b. On the one hand the Christian's conscience is informed and reshaped by the light of God's righteousness; no longer is it insensitive to sin, like scar-tissue seared by a hot iron. 1 Tim. 4:2.

c. On the other hand, because God is the Lord of the conscience, The Christian is delivered from false guilt, and from the condemnation of sin that God has forgiven.

d. Peter shows the source and power for a good conscience -your good behavior in Christ. v. 16.

1) We are in Christ because he gives us life.

2) The Spirit of Christ joins us to our Lord as we hallow him in our hearts.

3) We are in no sense alone as we seek to show by our lives that the gospel is true.

e. Under these circumstances we have chosen the better route -it is better to suffer for doing good than for doing evil. v. 17.

f. For Christ suffered in order to bring you to God. 3:18.

1) Christ suffered once for sins.

2) He was put to death.

3) It was a vicarious death -the Righteous for the unrighteous.

4) He was raised.

g. It is a unique occurrence, not to be repeated in history or in symbol.

h. When Christ comes again, it will be apart from or without reference to sin. Heb. 9:28.

i. By death Christ won life for his own.

j. Modernists may deny that Christ actually died, but Peter was there, he saw it, and he reports it.

k. That the Just should suffer for the unjust is an extraordinary thing.

l. Only forgiveness without reason can match sin without excuse.

m. Again, Peter was there; he saw the crucified Lord; he saw the buried Lord; he saw the risen Lord.

n. Christ died in order to bring us to God -the resurrection is the power by which he accomplishes it.

o. Another example: Noah proclaimed righteousness when persecuted. 3:19-20.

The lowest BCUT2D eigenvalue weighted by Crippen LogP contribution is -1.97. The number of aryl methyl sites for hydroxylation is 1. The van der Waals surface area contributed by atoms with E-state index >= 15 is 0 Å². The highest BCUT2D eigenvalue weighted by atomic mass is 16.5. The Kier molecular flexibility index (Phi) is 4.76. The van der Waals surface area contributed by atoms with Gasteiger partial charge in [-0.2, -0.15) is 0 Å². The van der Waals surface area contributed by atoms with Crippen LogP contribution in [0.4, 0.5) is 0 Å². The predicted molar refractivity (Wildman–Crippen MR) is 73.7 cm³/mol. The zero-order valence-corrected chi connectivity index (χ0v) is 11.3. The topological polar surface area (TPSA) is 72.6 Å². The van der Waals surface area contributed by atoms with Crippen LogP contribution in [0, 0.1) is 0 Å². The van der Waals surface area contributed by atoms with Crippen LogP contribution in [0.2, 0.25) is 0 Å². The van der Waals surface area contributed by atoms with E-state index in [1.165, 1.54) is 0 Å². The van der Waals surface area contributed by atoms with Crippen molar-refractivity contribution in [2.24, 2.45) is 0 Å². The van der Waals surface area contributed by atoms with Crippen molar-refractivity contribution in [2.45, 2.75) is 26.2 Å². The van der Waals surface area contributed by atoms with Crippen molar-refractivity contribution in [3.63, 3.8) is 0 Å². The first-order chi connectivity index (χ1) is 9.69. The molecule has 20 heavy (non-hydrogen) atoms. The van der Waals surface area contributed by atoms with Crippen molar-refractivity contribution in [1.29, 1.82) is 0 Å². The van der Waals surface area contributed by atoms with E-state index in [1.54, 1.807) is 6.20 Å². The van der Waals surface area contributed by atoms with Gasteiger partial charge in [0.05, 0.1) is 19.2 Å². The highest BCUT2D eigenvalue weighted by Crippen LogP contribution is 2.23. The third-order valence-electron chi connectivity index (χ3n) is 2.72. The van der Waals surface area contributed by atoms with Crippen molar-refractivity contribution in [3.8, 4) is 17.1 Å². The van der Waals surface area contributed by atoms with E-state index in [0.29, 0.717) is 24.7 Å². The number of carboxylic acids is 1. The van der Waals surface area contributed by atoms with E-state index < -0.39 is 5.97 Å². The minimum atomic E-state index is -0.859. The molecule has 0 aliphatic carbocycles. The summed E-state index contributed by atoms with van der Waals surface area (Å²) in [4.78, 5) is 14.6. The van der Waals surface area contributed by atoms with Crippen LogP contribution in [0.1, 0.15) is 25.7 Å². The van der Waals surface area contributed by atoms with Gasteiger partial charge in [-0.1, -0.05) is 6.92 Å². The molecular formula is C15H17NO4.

1) These words have given rise to much discussion and speculation, considered by many to be among the most difficult passages in scripture.

2) To fully discuss all of the theories and suggestions would likely take the entire time that we have to devote to both 1 & 2 Peter.

3) Thus, our comments will be limited to some basic facts as to its most probable meaning.

p. Keep in mind that one of the basic principle of hermeneutics is to interpret difficult passages by plain passages.

q. Two things are said about Christ in this passage.

r. Why should it be asserted that Christ was made alive by [in, NAS] this spirit?

s. God will save you as he did Noah and Christ. 3:21-22.

1) "Through water" in v. 20 leads Peter to New Testament baptism.

2) Baptism which corresponds to this now saves you. v. 21.

t. While the passage does not address the mode of baptism (except to the extent it is part of the anglicized word transliterated as "baptism"), commentators can hardly pass by a chance to discuss it.

u. The passage is clear as to the purpose of baptism -it saves.

v. The passage is clear that baptism derives its efficacy from the resurrection of Jesus Christ.

v) The word "bring" has two backgrounds.

a. Jewish - only the priests had the right of close access to God.

b. Greek -At the court of kinds there was an official called the prosagogeus, the introducer, the giver of access, and it was his function to decide who should be kept out and should should be admitted to the presence of the king.

vi) All could pass through the Court of the Gentiles, the Court of the women (past which they could not go) into the Court of the Israelites - but there he must stop.

vii) Into the court of the priests, into the nearer presence of God he could not go; and of the priests, only the High Priest could enter into the Holy of Holies.

viii) But Jesus brings us to God - he opens up the way for nearer access by all men.

ix) He, as it were, held the keys of access.

x) It is Jesus Christ, through what He did, who gives men access to God.

xi) There is no probation after death. Heb. 9:27; 2 Cor. 5:10.

xii) There is no missionary work in hell. Luke 16:27-31

a. Like the fire of Sodom, etc., the flood is recorded in Scripture as a type of the final judgment.